The emerging theme of materials genome inspires exciting opportunities to computationally design novel materials with desired properties. Meanwhile, advances on synthetic chemistry and nanotechnology have shown the potential in producing complex 2D lattices, that is, covalent organic frameworks (COFs). Keeping the above two ingredients in mind, we have computationally designed a new family of OTIs. We have looked into organometallic compounds as molecular building blocks, which consist of CC and Cmetal bonds. To satisfy the first condition, we narrowed down our choices to the triphenylmetal compounds with one metal atom bonded symmetrically to three benzene rings, so that they can be readily selfassembled into a hexagonal lattice, as shown in Fig. 1. To satisfy the second condition, we simply choose heavy metal atoms, such as Pb and Bi, with strong SOC.
Results
2D triphenyllead lattice
We first consider the triphenyllead (TL) [Pb(C_{6}H_{5})_{3}] lattice. The TL molecule consists of a Pb atom bonded with three benzene rings with threefold rotational symmetry (Fig. 1a). When bridged with a Pb atom (Fig. 1b), they naturally form a 2D hexagonal lattice (Fig. 1c). There are two Pb atoms (labelled as 1 and 2 in Fig. 1d) and three benzene rings with a chemical formula of Pb_{2}C_{18}H_{12} in each unit cell and the neighbouring benzene rings are bridgebonded through the paraPb atoms. The 2D lattice is slightly buckled with the paraPb atoms moving alternately up and down out of the plane of benzene rings. This is because the Pb has a 6s^{2}6p^{2} electronic configuration that favours the sp^{3} hybridization. The equilibrium lattice constant is found to be 12.36 Å, with the Pb–Pb distance (l) and height difference (h) being 7.46 and 2.18 Å, respectively, as indicated in Fig. 1d. The comparison of lattice energy between the flat and buckled structure and the stability analysis of the TL lattice are shown in Supplementary Figs S1 and S2.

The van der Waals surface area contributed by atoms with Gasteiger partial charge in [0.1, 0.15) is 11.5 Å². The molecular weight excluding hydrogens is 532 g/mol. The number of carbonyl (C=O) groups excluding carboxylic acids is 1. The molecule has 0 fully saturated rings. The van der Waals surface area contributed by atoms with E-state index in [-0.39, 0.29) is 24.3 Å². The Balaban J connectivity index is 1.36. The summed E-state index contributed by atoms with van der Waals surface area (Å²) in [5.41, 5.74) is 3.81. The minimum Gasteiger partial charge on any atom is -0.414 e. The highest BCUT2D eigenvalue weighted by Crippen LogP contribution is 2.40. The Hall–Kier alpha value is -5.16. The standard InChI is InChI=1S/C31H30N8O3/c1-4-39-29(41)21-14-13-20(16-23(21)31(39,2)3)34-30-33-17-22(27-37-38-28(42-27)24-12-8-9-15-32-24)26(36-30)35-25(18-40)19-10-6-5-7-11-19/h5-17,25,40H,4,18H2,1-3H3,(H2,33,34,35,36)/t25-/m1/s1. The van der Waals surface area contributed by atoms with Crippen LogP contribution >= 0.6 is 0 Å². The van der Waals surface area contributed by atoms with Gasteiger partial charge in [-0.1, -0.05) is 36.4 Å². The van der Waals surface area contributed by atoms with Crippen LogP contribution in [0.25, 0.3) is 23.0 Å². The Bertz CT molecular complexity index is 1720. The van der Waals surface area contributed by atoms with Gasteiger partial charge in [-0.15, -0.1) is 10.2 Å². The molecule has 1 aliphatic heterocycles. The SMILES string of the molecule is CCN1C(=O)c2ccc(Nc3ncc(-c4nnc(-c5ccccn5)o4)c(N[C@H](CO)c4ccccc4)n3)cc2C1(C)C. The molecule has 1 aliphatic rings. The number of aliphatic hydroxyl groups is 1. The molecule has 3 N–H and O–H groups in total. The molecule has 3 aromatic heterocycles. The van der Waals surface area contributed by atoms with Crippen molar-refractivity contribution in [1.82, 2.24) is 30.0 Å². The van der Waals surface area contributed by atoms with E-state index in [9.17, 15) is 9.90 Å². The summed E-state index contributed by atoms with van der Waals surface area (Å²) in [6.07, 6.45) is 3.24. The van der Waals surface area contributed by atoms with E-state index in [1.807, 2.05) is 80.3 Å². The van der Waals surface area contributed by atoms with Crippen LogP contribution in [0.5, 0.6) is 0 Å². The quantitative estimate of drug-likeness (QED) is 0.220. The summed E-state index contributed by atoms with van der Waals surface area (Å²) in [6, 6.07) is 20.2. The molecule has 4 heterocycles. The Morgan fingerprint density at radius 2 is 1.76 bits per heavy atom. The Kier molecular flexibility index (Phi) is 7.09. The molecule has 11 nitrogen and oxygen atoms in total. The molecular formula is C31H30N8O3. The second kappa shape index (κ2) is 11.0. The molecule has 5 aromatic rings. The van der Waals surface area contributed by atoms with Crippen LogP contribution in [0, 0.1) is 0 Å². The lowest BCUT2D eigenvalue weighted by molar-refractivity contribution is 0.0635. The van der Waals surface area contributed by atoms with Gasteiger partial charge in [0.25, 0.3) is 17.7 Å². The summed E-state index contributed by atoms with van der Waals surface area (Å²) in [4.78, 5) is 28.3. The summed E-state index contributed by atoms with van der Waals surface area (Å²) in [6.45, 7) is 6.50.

Without SOC, the electronic band structure of TL lattice displays a Dirac cone at the K point, with the Fermi level located exactly at the Dirac point, as shown in Fig. 2a. Turning on the SOC, a gap of ~8.6 meV opens at the K point, as shown in Fig. 2c. We label this SOCinduced gap as , to be distinguished from the conventional insulator bandgap. For a 2D TI, there should be an odd number of Diraclike edge states connecting the conduction and valence edge at certain kpoints. Thus, we have checked the existence of nontrivial topological edge states of the TL lattice, using the Wannier90 package^{30}. We fit a tightbinding Hamiltonian with maximally localized Wannier functions to the firstprinciples band structures. With these maximally localized Wannier functions, the edge Green’s function^{31} of the semiinfinite TL lattice is constructed and the local density of state of edges is calculated. This method provides a direct connectivity between the edge states and the bulk states. In Fig. 2e, a comparison between the Wannier and firstprinciples bands is given around the Diraccone gap, showing very good agreement. The local density of state of the zigzag edge is shown in Fig. 2f, where one can clearly see the nontrivial topological gapless edge states that connect the band edge states between K and K′ and form a onedimensional (1D) Dirac cone at the boundary of the Brillouin zone (BZ), signifying our designed TL lattice to be a 2D TI.
We note that because the Dirac bands have a relative small bandwidth (~1 eV), there could be other instabilities of gap opening mechanisms, such as those associated with magnetism, dimerization and charge density wave. These can be interesting topics of future studies but beyond the scope of current work within the framework of density functional theory (DFT). Based on our DFT calculations, the system remains always a nonmagnetic ground state.